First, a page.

Standard twist for an 06 is 1 in 10. If you have 1 in 9 then it will stabilze heavier bullets but that will have no real negative on lighter bullets.

Savage makes accurate barrels in my experience, some of them are downright outstanding but even generally they make a good accurate product.

You may have to buy and shoot a box or three of different ammo to see what it likes best. As noted above what works well in one fellows rifle may not work well at all in yours.

Art Eatman
July 22, 2007, 03:09 PM
My father exclusively used 150-grain bullets for deer hunting, for over 40 years. Lord only knows how many one shot kills he had. I've mostly used 150s; mostly DRT. That's bucks of field-dressed weights to around 225 (my father's; I should be so lucky.) Way over a hundred deer...

That said, the most accurate factory load I've run across are these Federal High-Energy Real Expensive Cartridges. They come with 165-grain Sierra HPBTs. I haven't had a shot at a deer with it, but there's a sadly ruined coyote who lost about a pound of chest to one.


July 23, 2007, 12:56 AM
I've had the best accuracy with 150 grain spitzers & they have worked very well on deer, elk, antelope, black bear, & the only moose I was ever drawn for.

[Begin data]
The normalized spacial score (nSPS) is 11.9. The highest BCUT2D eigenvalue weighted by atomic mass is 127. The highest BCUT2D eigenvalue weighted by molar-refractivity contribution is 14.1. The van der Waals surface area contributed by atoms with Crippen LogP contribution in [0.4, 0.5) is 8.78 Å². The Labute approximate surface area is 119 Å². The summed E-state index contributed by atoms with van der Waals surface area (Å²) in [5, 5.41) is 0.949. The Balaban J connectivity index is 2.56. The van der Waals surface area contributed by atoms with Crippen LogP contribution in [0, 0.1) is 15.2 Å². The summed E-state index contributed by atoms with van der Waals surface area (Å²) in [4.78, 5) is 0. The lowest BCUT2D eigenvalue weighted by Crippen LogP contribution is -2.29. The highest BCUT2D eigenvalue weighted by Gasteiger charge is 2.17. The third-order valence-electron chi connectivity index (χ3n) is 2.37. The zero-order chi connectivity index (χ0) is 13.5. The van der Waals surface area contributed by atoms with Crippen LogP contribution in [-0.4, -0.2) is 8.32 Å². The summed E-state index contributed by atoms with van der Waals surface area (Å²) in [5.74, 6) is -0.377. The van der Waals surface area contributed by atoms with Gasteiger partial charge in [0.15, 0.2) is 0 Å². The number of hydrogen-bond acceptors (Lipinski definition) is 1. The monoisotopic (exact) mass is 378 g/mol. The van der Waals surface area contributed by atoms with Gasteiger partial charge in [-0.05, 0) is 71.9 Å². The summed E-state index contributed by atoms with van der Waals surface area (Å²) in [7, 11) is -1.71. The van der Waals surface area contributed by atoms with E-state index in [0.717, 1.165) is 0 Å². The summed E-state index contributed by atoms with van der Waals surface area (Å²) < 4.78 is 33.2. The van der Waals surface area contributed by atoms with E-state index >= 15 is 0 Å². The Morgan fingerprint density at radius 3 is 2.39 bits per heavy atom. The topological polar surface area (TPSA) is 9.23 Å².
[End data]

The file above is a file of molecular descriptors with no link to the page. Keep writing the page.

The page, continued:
Smokey Joe
July 23, 2007, 04:45 AM
Mwpslp--About heat: When yr bbl is too hot to hold your hand on, then it's TOO hot. You should pause in yr shooting before that point and let it cool.

If the bbl becomes too hot to hold, you have probably inflicted some damage on it. This may not be noticeable right away, but it is cumulative, and will eventually take a bbl out of the "most accurate" class if you do it a number of times.

About crud: It has become a problem when your accuracy begins to deteriorate--@ that point your bbl should have been cleaned. And you will need fouling shots after the cleaning to get the POI back to where it was. How many rounds between cleanings?? How many fouling shots?? [Rolls eyes, strokes chin, tries to look wise. Largely fails. /] Well, that varies. A lot. Like your rifle's preferences in ammo and loadings, it's very individual with the rifle, and you just have to discover it.

July 23, 2007, 04:56 PM
I have a Savage 110 in .270 and a J.C. Higgins in .30-06, I use Hornady Interlocks in both of them. 165 gr in the .30-06. The Savage 110 has a great reputation for accuracy, and my .270 will bench rest shoot under 1" groups at 100yds. The .30-06 is almost that good , at about 1" at 100 yds. In any case, experiment until you find out what that particular gun likes.